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Ann Agric Environ Med. 2018 Jun 20;25(2):326-328. doi: 10.26444/aaem/85167. Epub 2018 Mar 21.

Pilot study of Ixodes ricinus ticks preference for human ABO blood groups using a simple in vitro method.

Author information

1
Department of Animal Physiology and Immunology, Faculty of Science, Masaryk University, Brno, Czech Republic. alenazak@sci.muni.cz.
2
Department of Animal Physiology and Immunology, Faculty of Science, Masaryk University, Brno, Czech Republic. 424154@mail.muni.cz.
3
Department of Animal Physiology and Immunology, Faculty of Science, Masaryk University, Brno, Czech Republic. 20972@mail.muni.cz.
4
Department of Animal Physiology and Immunology, Faculty of Science, Masaryk University, Brno, Czech Republic. Hana.Lya.Kucerova@mail.muni.cz.

Abstract

INTRODUCTION AND OBJECTIVES:

The existence of a blood group preference for ticks is a problem widely discussed among the lay public but often neglected by the scientific community. The <i>Ixodes ricinus</i> tick transmits serious zoonotic diseases such as Lyme borreliosis, tick encephalitis, or anaplasmosis. The preventive strategies include vaccination (if available) and individual measures including the use of repellents and avoidance of risk areas.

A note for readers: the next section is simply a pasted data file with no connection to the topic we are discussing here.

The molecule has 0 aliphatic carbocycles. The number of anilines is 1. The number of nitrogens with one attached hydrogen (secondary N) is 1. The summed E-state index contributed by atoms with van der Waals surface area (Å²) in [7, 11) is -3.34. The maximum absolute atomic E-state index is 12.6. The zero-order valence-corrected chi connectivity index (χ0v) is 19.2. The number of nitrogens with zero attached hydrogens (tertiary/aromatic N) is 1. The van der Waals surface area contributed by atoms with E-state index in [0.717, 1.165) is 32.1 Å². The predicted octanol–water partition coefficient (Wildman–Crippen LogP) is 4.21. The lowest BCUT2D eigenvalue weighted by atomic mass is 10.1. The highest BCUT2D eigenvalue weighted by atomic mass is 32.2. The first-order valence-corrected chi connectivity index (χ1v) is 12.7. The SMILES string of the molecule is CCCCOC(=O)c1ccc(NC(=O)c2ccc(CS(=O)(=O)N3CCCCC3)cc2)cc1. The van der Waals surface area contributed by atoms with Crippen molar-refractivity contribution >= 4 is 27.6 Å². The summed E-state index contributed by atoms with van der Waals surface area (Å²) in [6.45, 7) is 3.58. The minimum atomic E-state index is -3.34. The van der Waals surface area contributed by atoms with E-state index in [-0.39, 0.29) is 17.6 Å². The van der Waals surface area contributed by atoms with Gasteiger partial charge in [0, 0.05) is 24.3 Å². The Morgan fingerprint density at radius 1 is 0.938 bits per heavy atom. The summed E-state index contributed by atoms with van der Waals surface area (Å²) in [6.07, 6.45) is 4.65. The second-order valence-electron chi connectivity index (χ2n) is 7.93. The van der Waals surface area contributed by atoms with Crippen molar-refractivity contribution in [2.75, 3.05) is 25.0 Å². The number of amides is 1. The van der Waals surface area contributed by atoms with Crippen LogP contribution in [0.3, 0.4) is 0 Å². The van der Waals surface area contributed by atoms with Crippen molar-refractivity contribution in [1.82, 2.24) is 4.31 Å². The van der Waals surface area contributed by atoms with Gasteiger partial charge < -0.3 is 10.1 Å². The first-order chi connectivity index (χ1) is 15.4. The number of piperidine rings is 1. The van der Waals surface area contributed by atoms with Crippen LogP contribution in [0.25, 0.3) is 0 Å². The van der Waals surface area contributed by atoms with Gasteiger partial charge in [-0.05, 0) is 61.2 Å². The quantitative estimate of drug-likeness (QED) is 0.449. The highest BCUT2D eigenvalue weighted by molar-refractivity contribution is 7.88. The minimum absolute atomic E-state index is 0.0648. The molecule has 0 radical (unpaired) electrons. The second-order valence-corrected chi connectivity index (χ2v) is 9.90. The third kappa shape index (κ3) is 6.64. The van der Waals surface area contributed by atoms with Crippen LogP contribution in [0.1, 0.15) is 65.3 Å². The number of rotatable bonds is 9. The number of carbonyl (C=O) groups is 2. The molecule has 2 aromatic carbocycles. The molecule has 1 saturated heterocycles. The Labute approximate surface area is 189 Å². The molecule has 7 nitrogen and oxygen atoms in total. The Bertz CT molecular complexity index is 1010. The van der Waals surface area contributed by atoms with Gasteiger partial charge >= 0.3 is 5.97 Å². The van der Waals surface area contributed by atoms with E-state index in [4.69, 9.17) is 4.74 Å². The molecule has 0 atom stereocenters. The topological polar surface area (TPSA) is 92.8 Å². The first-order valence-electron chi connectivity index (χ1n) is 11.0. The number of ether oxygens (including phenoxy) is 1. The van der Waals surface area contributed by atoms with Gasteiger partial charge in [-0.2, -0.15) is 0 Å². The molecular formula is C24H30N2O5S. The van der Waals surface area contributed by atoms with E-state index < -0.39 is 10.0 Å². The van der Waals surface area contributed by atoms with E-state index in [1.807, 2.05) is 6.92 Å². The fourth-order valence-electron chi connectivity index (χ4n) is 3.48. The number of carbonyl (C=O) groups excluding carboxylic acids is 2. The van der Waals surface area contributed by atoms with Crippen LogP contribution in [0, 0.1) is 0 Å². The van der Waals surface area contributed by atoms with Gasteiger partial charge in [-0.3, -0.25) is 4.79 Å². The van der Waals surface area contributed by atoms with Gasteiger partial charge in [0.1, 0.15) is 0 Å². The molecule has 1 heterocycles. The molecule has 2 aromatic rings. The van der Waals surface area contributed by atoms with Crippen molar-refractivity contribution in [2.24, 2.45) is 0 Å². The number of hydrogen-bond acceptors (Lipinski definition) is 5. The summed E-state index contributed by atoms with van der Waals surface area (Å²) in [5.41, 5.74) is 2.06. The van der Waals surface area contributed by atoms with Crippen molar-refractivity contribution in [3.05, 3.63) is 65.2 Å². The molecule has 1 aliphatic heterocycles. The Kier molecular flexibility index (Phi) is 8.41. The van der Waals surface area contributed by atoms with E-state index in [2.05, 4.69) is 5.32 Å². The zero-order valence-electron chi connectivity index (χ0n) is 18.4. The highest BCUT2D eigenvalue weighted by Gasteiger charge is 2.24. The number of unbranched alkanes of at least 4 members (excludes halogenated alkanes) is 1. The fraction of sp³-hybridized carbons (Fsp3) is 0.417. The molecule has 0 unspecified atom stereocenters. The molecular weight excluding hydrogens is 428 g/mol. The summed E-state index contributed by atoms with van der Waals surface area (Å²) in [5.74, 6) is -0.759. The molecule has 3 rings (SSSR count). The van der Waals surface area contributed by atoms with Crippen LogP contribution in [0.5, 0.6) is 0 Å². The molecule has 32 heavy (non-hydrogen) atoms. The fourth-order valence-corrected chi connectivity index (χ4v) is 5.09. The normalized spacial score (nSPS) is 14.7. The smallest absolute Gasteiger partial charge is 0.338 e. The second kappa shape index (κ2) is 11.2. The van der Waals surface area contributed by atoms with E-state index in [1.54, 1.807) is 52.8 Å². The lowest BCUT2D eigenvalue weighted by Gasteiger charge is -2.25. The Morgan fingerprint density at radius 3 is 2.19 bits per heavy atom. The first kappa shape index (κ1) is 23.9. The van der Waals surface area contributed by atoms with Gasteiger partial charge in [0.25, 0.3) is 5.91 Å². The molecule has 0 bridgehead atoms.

MATERIAL AND METHODS:

Since this topic is relatively neglected in the scientific literature, a simple <i>in vitro</i> method was used. Ticks used in this study were collected in the suburban region of Ruda in Brno, Czech Republic. One hundred active nymphs of the collected ticks were tested for preferences for blood groups, using Petri dishes and blood samples from volunteers. To demonstrate the threat of ticks and the diseases they transmit, the positivity of one of the most abundant zoonosis, Lyme borreliosis, was tested using dark-field microscopy.

RESULTS:

The results obtained showed that the examined ticks were attracted most by blood group A, whereas the least preferred was group B, which was proved statistically (p <0.05). The mean positivity of collected ticks for the presence of spirochaetes was 9.35%.

CONCLUSIONS:

The results indicate that the host selection of ticks may be influenced by the physiological or biochemical profile of an individual, such as their blood group. This means that a blood group of an individual can be one of the factors that increase the risk of tick bite and the transmission of dangerous diseases and thus must not be underestimated.

KEYWORDS:

Lyme borreliosis; in vitro; spirochaetes; vector

PMID:
29936803
DOI:
10.26444/aaem/85167
[Indexed for MEDLINE]
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